I just cannot press “delete contact”

I’ve always preferred personal contact rather than text messages.  Even in class, while many kids traded elaborate “notes”, I wanted to talk.  This is not to say I didn’t pass notes in class.  I did.  We live in a world dominated by texts and DM’s.  It’s become too easy.  Relationships are too convenient at times.  I would rather grab a coffee and talk to you.  I drive my street “bestie” nuts by calling her on Facetime every day and bugging her.  I Facetime my nieces and nephews, along with Ana.  Eye connection and facial expressions are entry ways to something more meaningful. 

My phone allows me instant access to a few thousand contacts.  Some people are kept there so I can hit “ignore.”  Don’t judge.  You do it too.  There is no secret that I’ve experienced loss.  We all have.  I am not special.  As I scroll through my contacts, I’m reminded of friends and family who have passed on to another dimension.  None of them have been deleted.  NOT.  ONE.

Jacob’s phone is still active.  There are NO PLANS to change this.  I still call his number at times.  I still send him DM’s when I’m really sad.  I am sure my therapist (much love JS) and I could talk about this one day.  We could delve into the human condition and learn what makes me “hold tight” while the rest of my world slips deeper and deeper into a desperate world of regret.  No need.  At least not yet.  Jacob’s tooth brush still sits in the same place as it was when he last used it.  I am in no rush to press delete. 

I continue to scroll through, and I see my old friend Chuck B.  He’s listed in my phone under Marv B, a throwback to our youth.  We were young and care free.  Marv died in his 40’s after battling demons that were too much to overcome.  It was a sad ending to a kid who spent his childhood riding BMX and skateboards.  He is a reminder of how hard I worked to overcome alcohol, one day at a time.  We weren’t great friends in adulthood.  I last saw him a couple weeks before he left town for good.  I said the same the thing to him.  “Love you bro.  This isn’t sustainable.”  I will not delete.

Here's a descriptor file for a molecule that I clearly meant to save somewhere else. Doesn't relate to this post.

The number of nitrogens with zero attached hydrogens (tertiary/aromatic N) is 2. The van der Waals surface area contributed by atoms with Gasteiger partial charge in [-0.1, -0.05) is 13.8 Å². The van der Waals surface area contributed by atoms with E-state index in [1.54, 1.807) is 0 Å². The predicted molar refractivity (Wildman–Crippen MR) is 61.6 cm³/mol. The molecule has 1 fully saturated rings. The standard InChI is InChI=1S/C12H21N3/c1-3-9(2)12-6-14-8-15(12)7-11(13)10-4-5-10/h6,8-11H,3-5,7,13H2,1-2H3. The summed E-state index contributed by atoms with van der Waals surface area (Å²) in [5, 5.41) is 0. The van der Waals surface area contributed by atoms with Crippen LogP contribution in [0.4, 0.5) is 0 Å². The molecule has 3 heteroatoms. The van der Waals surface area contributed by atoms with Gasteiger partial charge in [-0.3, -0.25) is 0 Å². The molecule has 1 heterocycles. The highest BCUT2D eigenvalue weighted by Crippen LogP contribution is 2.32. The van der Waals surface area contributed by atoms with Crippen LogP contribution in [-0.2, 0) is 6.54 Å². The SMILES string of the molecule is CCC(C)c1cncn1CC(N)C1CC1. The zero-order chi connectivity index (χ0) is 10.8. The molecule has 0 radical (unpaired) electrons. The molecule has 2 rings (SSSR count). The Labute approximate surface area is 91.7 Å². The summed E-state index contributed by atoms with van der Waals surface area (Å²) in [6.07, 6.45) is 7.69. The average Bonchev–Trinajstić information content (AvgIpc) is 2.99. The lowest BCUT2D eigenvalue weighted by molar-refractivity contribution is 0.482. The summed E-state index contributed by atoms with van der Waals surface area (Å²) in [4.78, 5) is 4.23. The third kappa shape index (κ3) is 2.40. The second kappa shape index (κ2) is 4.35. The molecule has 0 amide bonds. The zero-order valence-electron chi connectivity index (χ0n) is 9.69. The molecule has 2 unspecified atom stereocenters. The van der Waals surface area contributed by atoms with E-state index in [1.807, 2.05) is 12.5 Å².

I see Jackie’s name and her sweet face.  I see Maxine.  I scroll forward and back to see precious souls of those I will not delete from my contacts.  Why?  They are there, almost as pictures, to remind me of a funny anecdote or a warm embrace.  Seeing these names is helpful to remind me that, while they may not answer, they aren’t too far away either.  I sure hope it’s not because I’m sitting in waiting for my friends’ return. 

My pal Dan. Although not in this blog, he was the first person I knew who died from cancer who was my age. I cherish his outlook on life. His early exit was devastating to anyone who knew him and even worse for mankind

The last name in my phone is Howard Zucker.  We became close pals in 2004, when I made the best decision of my life.  Howard was there every step of the way with me, and is so badly missed.  When I see his name pop up, on the rare occasion I’m searching “Z” names, I am reminded to slow down and breathe.  Howard had a way to get me to reset while chaos surrounded me.  I can hear his tender voice.  I will not delete.

The purpose is not to dwell, nor is it an effort to remain in my own purgatory.  Leaving Jacob’s toothbrush in its place isn’t hurting anyone.  Refusing to “delete” my contacts is my way of taking my moments when I need them.  I will not delete.

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